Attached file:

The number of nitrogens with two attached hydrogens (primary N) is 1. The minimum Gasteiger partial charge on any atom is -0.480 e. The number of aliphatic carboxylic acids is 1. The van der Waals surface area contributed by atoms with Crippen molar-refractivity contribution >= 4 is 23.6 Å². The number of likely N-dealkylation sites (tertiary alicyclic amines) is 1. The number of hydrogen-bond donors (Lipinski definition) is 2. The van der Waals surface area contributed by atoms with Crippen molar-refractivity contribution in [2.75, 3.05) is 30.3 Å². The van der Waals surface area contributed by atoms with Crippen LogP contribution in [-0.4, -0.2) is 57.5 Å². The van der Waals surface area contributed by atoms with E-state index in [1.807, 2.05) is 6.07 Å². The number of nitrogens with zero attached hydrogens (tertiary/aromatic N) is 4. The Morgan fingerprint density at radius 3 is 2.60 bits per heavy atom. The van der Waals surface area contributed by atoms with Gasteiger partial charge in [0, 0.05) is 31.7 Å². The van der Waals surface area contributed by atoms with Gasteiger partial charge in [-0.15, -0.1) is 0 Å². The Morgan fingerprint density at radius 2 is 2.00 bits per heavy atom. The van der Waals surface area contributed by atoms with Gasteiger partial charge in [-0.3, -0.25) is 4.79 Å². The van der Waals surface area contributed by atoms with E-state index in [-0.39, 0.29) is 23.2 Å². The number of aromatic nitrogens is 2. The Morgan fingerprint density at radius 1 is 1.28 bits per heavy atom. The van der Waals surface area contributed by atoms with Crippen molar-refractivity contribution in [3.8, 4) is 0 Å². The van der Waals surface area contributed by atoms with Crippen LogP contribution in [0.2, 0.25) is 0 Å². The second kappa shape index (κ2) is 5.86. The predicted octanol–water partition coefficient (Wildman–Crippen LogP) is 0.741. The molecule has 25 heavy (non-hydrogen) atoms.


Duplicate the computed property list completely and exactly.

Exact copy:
The number of nitrogens with two attached hydrogens (primary N) is 1. The minimum Gasteiger partial charge on any atom is -0.480 e. The number of aliphatic carboxylic acids is 1. The van der Waals surface area contributed by atoms with Crippen molar-refractivity contribution >= 4 is 23.6 Å². The number of likely N-dealkylation sites (tertiary alicyclic amines) is 1. The number of hydrogen-bond donors (Lipinski definition) is 2. The van der Waals surface area contributed by atoms with Crippen molar-refractivity contribution in [2.75, 3.05) is 30.3 Å². The van der Waals surface area contributed by atoms with Crippen LogP contribution in [-0.4, -0.2) is 57.5 Å². The van der Waals surface area contributed by atoms with E-state index in [1.807, 2.05) is 6.07 Å². The number of nitrogens with zero attached hydrogens (tertiary/aromatic N) is 4. The Morgan fingerprint density at radius 3 is 2.60 bits per heavy atom. The van der Waals surface area contributed by atoms with Gasteiger partial charge in [0, 0.05) is 31.7 Å². The van der Waals surface area contributed by atoms with Gasteiger partial charge in [-0.15, -0.1) is 0 Å². The Morgan fingerprint density at radius 2 is 2.00 bits per heavy atom. The van der Waals surface area contributed by atoms with Gasteiger partial charge in [-0.3, -0.25) is 4.79 Å². The van der Waals surface area contributed by atoms with E-state index in [-0.39, 0.29) is 23.2 Å². The number of aromatic nitrogens is 2. The Morgan fingerprint density at radius 1 is 1.28 bits per heavy atom. The van der Waals surface area contributed by atoms with Crippen molar-refractivity contribution in [3.8, 4) is 0 Å². The van der Waals surface area contributed by atoms with Crippen LogP contribution in [0.2, 0.25) is 0 Å². The second kappa shape index (κ2) is 5.86. The predicted octanol–water partition coefficient (Wildman–Crippen LogP) is 0.741. The molecule has 25 heavy (non-hydrogen) atoms.